The Molecular Cloning


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This figure illustrates the steps in molecular cloning into a plasmid called a cloning vector. The vector has a lac Z gene, which is necessary for metabolizing lactose, and a gene for ampicillin resistance. Within the lac Z gene are restriction sites, sequences of D N A cut by a particular restriction enzyme. The D N A to be cloned and the plasmid are both cut by the same restriction enzyme. The restriction enzyme staggers the cuts on the two strands of D N A, such that each strand has an overhanging single-stranded bit of D N A. On one strand, the sequence of the overhang is G A T C, and on the other, the sequence is C T A G. These two sequences are complementary, and allow the fragment of foreign D N A to anneal with the plasmid. An enzyme called ligase joins the two pieces together. The ligated plasmid is then transformed into a bacterial strain that lacks the lac Z gene and is sensitive to the antibiotic ampicillin. The bacteria are plated on media containing ampicillin, so that only bacteria that have taking up the plasmid; which has an ampicillin resistance gene; will grow. The media also contains X gal, a chemical that is metabolized in the same way as lactose. Plasmids lacking the insert are able to metabolize X gal, releasing a dye from X gal that turns the colony blue. Plasmids with the insert have a disrupted lac Z gene and produce white colonies. Thus, colonies containing the cloned D N A can be selected on the basis of color.
This diagram shows the steps involved in molecular cloning. Source: OpenStax Biology 2e

OpenStax Biology 2e

In general, the word “cloning” means the creation of a perfect replica; however, in biology, the re-creation of a whole organism is referred to as “reproductive cloning.” Long before attempts were made to clone an entire organism, researchers learned how to reproduce desired regions or fragments of the genome, a process that is referred to as molecular cloning.

Cloning small genome fragments allows researchers to manipulate and study specific genes (and their protein products), or noncoding regions in isolation. A plasmid, or vector, is a small circular DNA molecule that replicates independently of the chromosomal DNA. In cloning, scientists can use the plasmid molecules to provide a “folder” in which to insert a desired DNA fragment. Plasmids are usually introduced into a bacterial host for proliferation. In the bacterial context, scientists call the DNA fragment from the human genome (or the genome of another studied organism) foreign DNA, or a transgene, to differentiate it from the bacterium’s DNA, or the host DNA.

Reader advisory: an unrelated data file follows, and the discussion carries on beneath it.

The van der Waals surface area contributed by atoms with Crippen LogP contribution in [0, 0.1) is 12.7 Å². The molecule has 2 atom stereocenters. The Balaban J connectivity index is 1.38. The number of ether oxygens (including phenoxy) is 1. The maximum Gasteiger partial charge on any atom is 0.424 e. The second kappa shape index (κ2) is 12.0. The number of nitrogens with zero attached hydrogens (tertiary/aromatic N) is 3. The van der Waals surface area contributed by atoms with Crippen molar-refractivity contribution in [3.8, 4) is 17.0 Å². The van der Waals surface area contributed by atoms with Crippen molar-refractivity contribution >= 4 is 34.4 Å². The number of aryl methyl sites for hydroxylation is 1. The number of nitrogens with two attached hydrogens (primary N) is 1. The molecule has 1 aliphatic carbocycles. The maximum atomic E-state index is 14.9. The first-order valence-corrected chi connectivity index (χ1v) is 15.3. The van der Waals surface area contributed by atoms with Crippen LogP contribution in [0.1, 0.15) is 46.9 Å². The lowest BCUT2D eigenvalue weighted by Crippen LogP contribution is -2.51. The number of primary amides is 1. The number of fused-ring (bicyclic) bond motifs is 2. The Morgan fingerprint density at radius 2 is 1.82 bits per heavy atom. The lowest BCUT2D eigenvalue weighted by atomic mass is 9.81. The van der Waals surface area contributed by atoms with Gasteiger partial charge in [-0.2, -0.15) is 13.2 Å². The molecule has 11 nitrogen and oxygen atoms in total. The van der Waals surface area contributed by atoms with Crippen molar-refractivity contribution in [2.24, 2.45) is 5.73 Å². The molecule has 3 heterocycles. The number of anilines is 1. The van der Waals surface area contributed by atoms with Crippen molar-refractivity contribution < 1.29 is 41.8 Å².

Plasmids occur naturally in bacterial populations (such as Escherichia coli) and have genes that can contribute favorable traits to the organism, such as antibiotic resistance (the ability to be unaffected by antibiotics). Scientists have repurposed and engineered plasmids as vectors for molecular cloning and the large-scale production of important reagents, such as insulin and human growth hormone. An important feature of plasmid vectors is the ease with which scientists can introduce a foreign DNA fragment via the multiple cloning site (MCS). The MCS is a short DNA sequence containing multiple sites that different commonly available restriction endonucleases can cut. Restriction endonucleases recognize specific DNA sequences and cut them in a predictable manner. They are naturally produced by bacteria as a defense mechanism against foreign DNA. Many restriction endonucleases make staggered cuts in the two DNA strands, such that the cut ends have a 2- or 4-base single-stranded overhang. Because these overhangs are capable of annealing with complementary overhangs, we call them “sticky ends.” Adding the enzyme DNA ligase permanently joins the DNA fragments via phosphodiester bonds. In this way, scientists can splice any DNA fragment generated by restriction endonuclease cleavage between the plasmid DNA’s two ends that has been cut with the same restriction endonuclease.


Clark, M., Douglas, M., Choi, J. Biology 2e. Houston, Texas: OpenStax. Access for free at: